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Editorial StaffAugust 1, 20226min
Citing the urgent need for more effective and equitable health communication, researchers at Wesleyan University are collaborating with two other universities on a unique rapid response research endeavor led by Cornell communication professor Jeff Niederdeppe and funded with a newly announced $5 million grant from the Robert Wood Johnson Foundation (RWJF). “At this moment it is crucial to understand both the nature of and the potential of messaging around policies promoting racial and health equity,” said Steven Moore, assistant professor of government and an expert on race and politics. “I’m excited to be a part of this fantastic team of…

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Andrew ChatfieldJuly 11, 20226min
World-renowned artist Toshi Reagon might learn just as much from Wesleyan students as they learn from her. As part of her artist residency at Wesleyan University’s Center for the Arts, Reagon is currently on campus developing her latest project, following virtual visits to two Dance Department classes in April which helped to inform her work. The Center for the Arts will present a work-in-progress showing of "You’re Having Too Much Fun So We’re Gonna Have to Kill You" as part of the 2022-2023 Performing Arts Series in the CFA Theater in October, offering a special first glimpse into her process.…

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Steve ScarpaJuly 11, 20226min
  A new database created by Alyx Mark, assistant professor of government, documents the often mundane, yet vitally important changes courts made to their policies and procedures over the course of the global pandemic, changes that directly impact ordinary people’s access to justice. “We have 51 judiciaries – 52, if you count the federal system – and they are their own special unicorns. They all have different structures. They all have different personalities … they all approach their administrative roles and big policy questions in such different ways,” Mark said. The pandemic allowed Mark to examine how state courts make…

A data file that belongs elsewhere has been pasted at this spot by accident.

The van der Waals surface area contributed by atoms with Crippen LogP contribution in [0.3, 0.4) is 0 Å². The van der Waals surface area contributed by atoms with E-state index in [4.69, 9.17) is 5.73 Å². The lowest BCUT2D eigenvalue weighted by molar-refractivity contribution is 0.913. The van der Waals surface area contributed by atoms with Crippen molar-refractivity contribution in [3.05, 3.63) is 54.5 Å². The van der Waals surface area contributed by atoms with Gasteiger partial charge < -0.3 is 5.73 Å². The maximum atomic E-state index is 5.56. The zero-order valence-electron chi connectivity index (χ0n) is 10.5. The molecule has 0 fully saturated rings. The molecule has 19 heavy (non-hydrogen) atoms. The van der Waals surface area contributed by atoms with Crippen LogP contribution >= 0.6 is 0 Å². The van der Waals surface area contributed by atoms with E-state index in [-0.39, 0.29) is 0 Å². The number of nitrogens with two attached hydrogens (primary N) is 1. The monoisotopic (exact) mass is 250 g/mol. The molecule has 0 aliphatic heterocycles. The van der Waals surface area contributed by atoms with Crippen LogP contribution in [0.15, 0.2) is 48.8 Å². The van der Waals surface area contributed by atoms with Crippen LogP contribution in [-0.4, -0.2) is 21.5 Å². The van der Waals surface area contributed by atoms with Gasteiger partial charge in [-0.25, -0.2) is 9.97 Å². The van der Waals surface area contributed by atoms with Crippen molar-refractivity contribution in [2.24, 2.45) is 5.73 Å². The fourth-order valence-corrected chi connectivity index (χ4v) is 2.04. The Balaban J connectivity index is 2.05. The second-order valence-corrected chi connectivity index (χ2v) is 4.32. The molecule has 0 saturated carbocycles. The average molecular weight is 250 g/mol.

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Olivia DrakeJune 29, 20227min
Following Japan's attack on Pearl Harbor, President Franklin Delano Roosevelt signed Executive Order 9066 which led to the forced relocation and internment of more than 120,000 Japanese Americans. Among these were thousands of college students who were also discharged from their respective universities. In response, several university officials, church leaders, and active citizens formed the National Japanese Student Relocation Council in an attempt to return these Japanese American students—most of whom were U.S. citizens—back to college campuses, nationwide. "Japanese American WWII incarceration is a huge part of Asian American history that is not taught enough in schools," said economics major…

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Steve ScarpaJune 13, 20227min
It was sitting in the peace of synagogue with his wife where Stephen Angle began to contemplate his personal relationship to Confucianism. Angle, Mansfield Freeman Professor of East Asian Studies and professor of philosophy, had spent his career studying the ancient philosophy, which emphasizes personal ethics and morality. He’d written multiple academic books on the subject. The roots of his interest went all the way back to high school with a fascinating class on non-Western cultures. Still, there had always been one small remove between the ideas and his own life. “I didn’t understand the Hebrew being chanted. Half of…

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Andrew ChatfieldJune 1, 20226min
Assistant Professor of Theater Maria-Christina Oliveras was supposed to be a lawyer. While growing up in the Bronx, Oliveras became fascinated with musicals thanks to her father, an immigrant from Puerto Rico with a passion for “Fiddler on the Roof” and “Man of La Mancha.” She performed at her high school in New Rochelle, then majored in Theater at Yale University. As an undergraduate, she interned at the Manhattan Theatre Club and started acting professionally in "South Pacific.” After two years auditioning in New York, she pursued her M.F.A. at the National Theatre Conservatory in Denver before joining with a…